ATT 1st PrepCom: Side Event: How to Implement an Arms Trade Treaty

July 18 2010, 4:21 PM by Robert Zuber, Global Action to Prevent War (GAPW)

Report – Wednesday, 2010-07-14 Side Event – “How To Implement an Arms Trade Treaty?”
By Verena Simmel

Oxfam, Saferworld and the Center for International Trade & Security (CITS) at the University of Georgia held a panel discussion on ‘the National Implementation of the proposed Arms Trade Treaty’ on Wednesday, 14 July 2010. The panelists included H.E. Mr. Paul van den Ijssel, Netherlands Ambassador to the Conference on Disarmament; Anne-Charlotte Merell Wetterwik, CITS; Roy Isbister, Saferworld; Paul Pasnicu, Ministry of Foreign Affairs of Romania; and Martin Butcher, Oxfam. Martin Butcher started the presentation by introducing a practical guide which should assist states in realizing what their obligations under a future ATT would be. He mentioned that the guide was a collaborative project between NGOs and governments, which provide different perspectives on the issue.

Roy Isbister focused on the context of the implementation guide and how it can be utilized. He stated that since the work on ATT began, it was generally assumed that the treaty would be implemented on a national level; however, it will not give carte blanche to states party, as there will be certain obligations which member states of the ATT will have to fulfill. Mr. Isbister pointed out that countries with already sophisticated arms control systems in place will be able to deal with these obligations fairly easily. For states which are not in the position to immediately implement the required obligations, the guide should help in bridging gaps. Mr. Isbister asserted that the ATT is supposed to be effective and fair, but should not be a one-size-fits-all treaty, as the implementation of national systems on arms transfer controls need to respect national traditions.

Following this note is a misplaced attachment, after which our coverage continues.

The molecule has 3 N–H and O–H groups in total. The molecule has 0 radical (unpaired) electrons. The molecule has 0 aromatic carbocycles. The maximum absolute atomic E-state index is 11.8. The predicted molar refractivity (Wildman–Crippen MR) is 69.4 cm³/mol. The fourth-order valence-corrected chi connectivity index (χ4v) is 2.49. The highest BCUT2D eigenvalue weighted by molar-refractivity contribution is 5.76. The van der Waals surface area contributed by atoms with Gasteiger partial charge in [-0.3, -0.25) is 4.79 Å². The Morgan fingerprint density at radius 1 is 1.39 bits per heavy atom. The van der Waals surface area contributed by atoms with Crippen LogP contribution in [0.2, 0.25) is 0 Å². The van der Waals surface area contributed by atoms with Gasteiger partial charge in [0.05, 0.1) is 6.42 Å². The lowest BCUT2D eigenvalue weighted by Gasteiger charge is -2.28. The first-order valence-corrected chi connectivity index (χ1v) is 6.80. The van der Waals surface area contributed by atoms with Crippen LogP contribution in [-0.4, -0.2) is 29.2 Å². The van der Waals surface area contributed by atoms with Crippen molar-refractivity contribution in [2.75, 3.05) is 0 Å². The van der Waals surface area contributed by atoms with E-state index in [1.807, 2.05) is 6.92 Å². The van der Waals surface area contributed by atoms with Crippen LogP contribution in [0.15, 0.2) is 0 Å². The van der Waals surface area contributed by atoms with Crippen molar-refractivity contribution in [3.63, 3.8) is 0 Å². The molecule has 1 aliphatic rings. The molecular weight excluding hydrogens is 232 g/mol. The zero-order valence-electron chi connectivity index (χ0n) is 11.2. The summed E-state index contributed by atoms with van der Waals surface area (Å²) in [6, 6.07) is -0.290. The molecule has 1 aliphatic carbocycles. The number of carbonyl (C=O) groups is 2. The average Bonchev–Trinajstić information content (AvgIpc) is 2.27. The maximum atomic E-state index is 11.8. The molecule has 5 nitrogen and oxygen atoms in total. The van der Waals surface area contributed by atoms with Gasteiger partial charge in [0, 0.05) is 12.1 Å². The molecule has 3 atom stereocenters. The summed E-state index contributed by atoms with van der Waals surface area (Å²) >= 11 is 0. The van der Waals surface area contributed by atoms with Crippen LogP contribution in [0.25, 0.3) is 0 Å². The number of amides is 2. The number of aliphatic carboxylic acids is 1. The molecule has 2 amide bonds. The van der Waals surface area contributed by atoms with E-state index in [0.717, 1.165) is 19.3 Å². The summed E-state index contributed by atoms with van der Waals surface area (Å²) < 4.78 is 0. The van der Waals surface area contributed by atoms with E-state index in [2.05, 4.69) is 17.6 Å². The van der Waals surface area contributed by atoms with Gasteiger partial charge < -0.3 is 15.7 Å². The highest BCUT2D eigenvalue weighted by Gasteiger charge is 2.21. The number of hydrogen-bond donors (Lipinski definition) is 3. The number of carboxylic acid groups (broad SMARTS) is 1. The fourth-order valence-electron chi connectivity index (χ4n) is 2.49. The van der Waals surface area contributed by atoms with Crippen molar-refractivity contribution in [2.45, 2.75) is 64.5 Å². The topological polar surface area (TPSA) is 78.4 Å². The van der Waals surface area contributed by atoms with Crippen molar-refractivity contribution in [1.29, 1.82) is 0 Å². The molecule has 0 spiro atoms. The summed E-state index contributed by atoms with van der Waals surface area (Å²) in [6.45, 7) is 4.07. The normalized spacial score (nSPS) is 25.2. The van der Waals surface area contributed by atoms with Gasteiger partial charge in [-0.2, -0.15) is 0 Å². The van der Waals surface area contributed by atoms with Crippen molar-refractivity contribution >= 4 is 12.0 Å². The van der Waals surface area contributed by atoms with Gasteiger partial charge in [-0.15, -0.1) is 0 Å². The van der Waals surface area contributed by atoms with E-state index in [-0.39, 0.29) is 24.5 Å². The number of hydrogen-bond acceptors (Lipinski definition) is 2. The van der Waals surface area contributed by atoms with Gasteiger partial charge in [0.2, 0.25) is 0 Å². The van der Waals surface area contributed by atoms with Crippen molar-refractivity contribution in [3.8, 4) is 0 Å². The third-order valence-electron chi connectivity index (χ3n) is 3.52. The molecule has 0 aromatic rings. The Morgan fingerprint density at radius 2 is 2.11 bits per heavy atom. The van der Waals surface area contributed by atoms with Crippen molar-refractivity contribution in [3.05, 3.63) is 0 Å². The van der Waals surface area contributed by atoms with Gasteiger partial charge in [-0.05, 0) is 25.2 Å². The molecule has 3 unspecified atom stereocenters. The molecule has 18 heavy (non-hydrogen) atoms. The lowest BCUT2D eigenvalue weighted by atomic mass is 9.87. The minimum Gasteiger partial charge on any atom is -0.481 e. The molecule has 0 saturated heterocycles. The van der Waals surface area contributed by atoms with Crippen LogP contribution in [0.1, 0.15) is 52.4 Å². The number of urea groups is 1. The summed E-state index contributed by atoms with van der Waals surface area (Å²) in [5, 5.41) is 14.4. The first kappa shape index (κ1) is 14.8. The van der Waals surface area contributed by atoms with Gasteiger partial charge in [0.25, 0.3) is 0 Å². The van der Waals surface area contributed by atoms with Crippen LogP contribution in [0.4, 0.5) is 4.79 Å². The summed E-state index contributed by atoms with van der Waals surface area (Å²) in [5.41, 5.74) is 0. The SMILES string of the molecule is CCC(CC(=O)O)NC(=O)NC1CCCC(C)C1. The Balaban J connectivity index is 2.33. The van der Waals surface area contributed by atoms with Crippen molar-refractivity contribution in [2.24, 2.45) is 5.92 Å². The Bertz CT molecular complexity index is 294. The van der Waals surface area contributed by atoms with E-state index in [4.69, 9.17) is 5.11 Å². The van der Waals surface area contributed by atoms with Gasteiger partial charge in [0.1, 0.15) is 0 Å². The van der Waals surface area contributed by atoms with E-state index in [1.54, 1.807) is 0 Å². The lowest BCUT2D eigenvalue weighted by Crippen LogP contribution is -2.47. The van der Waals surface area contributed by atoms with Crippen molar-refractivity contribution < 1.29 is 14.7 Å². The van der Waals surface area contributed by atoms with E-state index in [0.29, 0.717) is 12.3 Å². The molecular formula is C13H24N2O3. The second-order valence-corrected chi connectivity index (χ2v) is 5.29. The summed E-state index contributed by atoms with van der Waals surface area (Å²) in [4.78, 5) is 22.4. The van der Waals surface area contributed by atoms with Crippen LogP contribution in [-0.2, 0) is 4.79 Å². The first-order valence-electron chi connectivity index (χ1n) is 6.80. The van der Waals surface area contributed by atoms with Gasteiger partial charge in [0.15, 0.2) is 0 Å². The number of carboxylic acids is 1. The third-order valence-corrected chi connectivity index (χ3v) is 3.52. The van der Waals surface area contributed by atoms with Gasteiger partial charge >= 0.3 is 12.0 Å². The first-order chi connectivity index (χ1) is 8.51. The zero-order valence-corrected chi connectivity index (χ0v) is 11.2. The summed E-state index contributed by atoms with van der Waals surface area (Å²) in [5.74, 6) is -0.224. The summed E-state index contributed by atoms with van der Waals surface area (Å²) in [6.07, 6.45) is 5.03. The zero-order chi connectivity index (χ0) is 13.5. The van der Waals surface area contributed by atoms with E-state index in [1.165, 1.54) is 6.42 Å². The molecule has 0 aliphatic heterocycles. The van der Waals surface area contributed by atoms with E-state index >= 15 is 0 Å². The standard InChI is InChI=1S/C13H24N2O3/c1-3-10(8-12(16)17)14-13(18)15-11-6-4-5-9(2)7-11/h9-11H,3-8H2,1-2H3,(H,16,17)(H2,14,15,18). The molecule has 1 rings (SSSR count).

Anne-Charlotte Merrell Wetterwik elaborated on the structure of the guide. Ms. Wetterwik said that the guide focuses on utilizing already existing national systems for providing basic components that could be used to implement a treaty, such as Licensing, Enforcement and External Outreach to Industry and International Partners. For each of those elements, Wetterwik said countries should ensure that there are legal requirements, institutions and procedures, training equipment and capacity as well as proof of implementation.

Paul Pasnicu from the Romanian Ministry of Foreign Affairs used the example of his country to show how to implement a functional export control system. Pasnicu stated that political will is vital, because such a system requires a large amount of resources, people and expertise. Mr. Pasnicu also highlighted the importance of appropriate primary and secondary legislation, which Romania tries to review every four to five years to adjust it to developments in international arms trade. Mr. Pasnicu also stressed the need to customize the system to the national arms trade of the country and to ensure close inter-agency cooperation domestically and internationally. The speaker emphasized the Romanian example on arms control, which includes running joint seminars and round tables on arms control, obliging every company to provide all information on a shipment five days before it is scheduled to occur, and publication of quarterly and annual reports on imports and exports, as well as licensing numbers.

Concluding the event, Roy Isbister stressed that the ATT negotiations represent a tremendous opportunity to address the prevailing weaknesses in the arms trade. Mr. Isbister emphasized that there is no need for states to wait until the treaty is signed to implement national control systems on arms transfer, specially the states with more rudimentary systems that will require more time to build capacity.

Verena Simmel is an intern with the NGO Committee on Disarmament, Peace and Security. Zunaira Choudhary, an intern with the NGO Committee on Disarmament, Peace and Security, contributed additional reporting.

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